Government Spending is Disconnected from the Realities of Health and Poverty
By Ritwik Shukla , 30 Oct 2018

How far has India progressed on securing welfare of all? This blog is part of a series which uses data to unpack the status of health, education and policy reforms in India's 71st year of freedom. ​The first blog of the series can be found here

Poor health and nutritional deficiencies have become somewhat of a staple in the country. The loss of life due to ill-health are astronomical in both personal and social terms. These come along with significant economic losses to families, a large number of whom live  on the margins of society. With such deprivation and the changing shape of India’s health crisis, one would expect the government in any developing country to ramp up healthcare funding. However, these expectations are dashed while looking at government spending (state and centre combined). The share of expenditure on health as a proportion of GDP has remained stagnant over the years.


Funding for the National Health Mission (NHM), the Government of India’s largest health programme, too remained largely immobile from 2013-14 to 2016-17. While allocations jumped in 2017-18, they have decreased by 2 per cent in 2018-19, in a year when the health crisis that India faces has been in sharp focus from the government. This decline in allocations is puzzling, considering the government has launched schemes like Ayushman Bharat only recently. While spending more isn’t a panacea, a lack of spending appears to reflect the low priority of public health in the government’s agenda.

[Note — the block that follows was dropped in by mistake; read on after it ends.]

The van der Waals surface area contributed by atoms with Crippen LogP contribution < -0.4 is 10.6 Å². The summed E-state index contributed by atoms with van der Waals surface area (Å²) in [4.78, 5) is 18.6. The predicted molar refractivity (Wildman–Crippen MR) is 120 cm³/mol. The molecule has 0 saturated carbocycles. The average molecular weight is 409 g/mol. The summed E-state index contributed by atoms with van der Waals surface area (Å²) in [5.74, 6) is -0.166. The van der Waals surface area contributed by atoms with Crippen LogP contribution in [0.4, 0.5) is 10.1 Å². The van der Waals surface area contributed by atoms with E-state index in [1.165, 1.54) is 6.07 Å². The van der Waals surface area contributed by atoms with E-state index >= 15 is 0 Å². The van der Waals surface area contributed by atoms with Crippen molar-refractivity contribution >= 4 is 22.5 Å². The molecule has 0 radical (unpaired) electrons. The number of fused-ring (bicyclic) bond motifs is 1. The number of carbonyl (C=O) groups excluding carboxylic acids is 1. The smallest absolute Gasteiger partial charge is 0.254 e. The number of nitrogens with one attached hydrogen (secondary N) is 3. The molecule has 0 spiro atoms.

Even within the limited funds spent by the government, spending smartly would be a priority. However, there seems to be a disconnect between the disease burden in the country and the direction of funding. Curiously enough, just a trivial 4 per cent was allocated to non-communicable diseases out of the total budget in 2016-17, while 6 out of 10 deaths in India are now a consequence of non-communicable diseases. To make matters worse, only 33 per cent of that meagre amount was actually spent.

A paralysed system

The Indian health system is paralysed in myriad ways and not yet adept in tackling the shifting disease burden. Given the increase in non-communicable diseases, specialists (surgeons, physicians, gynaecologists, and obstetricians) will be required with even greater urgency. There is however a shortfall in specialists, with 82 per cent out of required posts at Community Health Centres lying vacant.